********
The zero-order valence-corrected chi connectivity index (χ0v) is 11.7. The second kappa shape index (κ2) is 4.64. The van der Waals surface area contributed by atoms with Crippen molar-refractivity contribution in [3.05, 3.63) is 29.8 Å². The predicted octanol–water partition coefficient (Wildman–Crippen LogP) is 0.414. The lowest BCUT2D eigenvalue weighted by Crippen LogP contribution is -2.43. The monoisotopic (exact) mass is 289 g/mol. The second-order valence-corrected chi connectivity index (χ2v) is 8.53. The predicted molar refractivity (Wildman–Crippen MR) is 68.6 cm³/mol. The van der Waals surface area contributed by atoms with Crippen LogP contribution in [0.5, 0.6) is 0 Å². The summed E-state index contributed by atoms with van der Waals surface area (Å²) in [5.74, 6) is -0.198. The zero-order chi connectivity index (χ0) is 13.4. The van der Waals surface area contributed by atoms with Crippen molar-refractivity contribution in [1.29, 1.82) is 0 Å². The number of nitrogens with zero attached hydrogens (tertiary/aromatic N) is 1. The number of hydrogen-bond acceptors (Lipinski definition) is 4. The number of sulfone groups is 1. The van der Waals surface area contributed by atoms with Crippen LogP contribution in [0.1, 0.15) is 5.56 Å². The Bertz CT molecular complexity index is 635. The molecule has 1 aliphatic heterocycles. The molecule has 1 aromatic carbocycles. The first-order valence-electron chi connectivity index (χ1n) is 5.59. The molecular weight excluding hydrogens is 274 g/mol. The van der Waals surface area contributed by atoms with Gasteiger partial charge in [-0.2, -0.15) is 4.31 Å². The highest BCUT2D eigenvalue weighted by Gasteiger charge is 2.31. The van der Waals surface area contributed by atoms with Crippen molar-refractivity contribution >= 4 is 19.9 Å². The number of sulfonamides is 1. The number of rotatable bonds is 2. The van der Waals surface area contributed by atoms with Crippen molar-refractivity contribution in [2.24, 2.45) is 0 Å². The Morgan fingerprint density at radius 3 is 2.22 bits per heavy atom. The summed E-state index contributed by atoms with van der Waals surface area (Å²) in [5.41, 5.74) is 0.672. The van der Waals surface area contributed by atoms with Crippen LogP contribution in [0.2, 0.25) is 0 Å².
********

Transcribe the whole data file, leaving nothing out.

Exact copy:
The zero-order valence-corrected chi connectivity index (χ0v) is 11.7. The second kappa shape index (κ2) is 4.64. The van der Waals surface area contributed by atoms with Crippen molar-refractivity contribution in [3.05, 3.63) is 29.8 Å². The predicted octanol–water partition coefficient (Wildman–Crippen LogP) is 0.414. The lowest BCUT2D eigenvalue weighted by Crippen LogP contribution is -2.43. The monoisotopic (exact) mass is 289 g/mol. The second-order valence-corrected chi connectivity index (χ2v) is 8.53. The predicted molar refractivity (Wildman–Crippen MR) is 68.6 cm³/mol. The van der Waals surface area contributed by atoms with Crippen LogP contribution in [0.5, 0.6) is 0 Å². The summed E-state index contributed by atoms with van der Waals surface area (Å²) in [5.74, 6) is -0.198. The zero-order chi connectivity index (χ0) is 13.4. The van der Waals surface area contributed by atoms with Crippen molar-refractivity contribution in [1.29, 1.82) is 0 Å². The number of nitrogens with zero attached hydrogens (tertiary/aromatic N) is 1. The number of hydrogen-bond acceptors (Lipinski definition) is 4. The number of sulfone groups is 1. The van der Waals surface area contributed by atoms with Crippen LogP contribution in [0.1, 0.15) is 5.56 Å². The Bertz CT molecular complexity index is 635. The molecule has 1 aliphatic heterocycles. The molecule has 1 aromatic carbocycles. The first-order valence-electron chi connectivity index (χ1n) is 5.59. The molecular weight excluding hydrogens is 274 g/mol. The van der Waals surface area contributed by atoms with Gasteiger partial charge in [-0.2, -0.15) is 4.31 Å². The highest BCUT2D eigenvalue weighted by Gasteiger charge is 2.31. The van der Waals surface area contributed by atoms with Crippen molar-refractivity contribution >= 4 is 19.9 Å². The number of sulfonamides is 1. The number of rotatable bonds is 2. The van der Waals surface area contributed by atoms with Crippen molar-refractivity contribution in [2.24, 2.45) is 0 Å². The Morgan fingerprint density at radius 3 is 2.22 bits per heavy atom. The summed E-state index contributed by atoms with van der Waals surface area (Å²) in [5.41, 5.74) is 0.672. The van der Waals surface area contributed by atoms with Crippen LogP contribution in [0.2, 0.25) is 0 Å².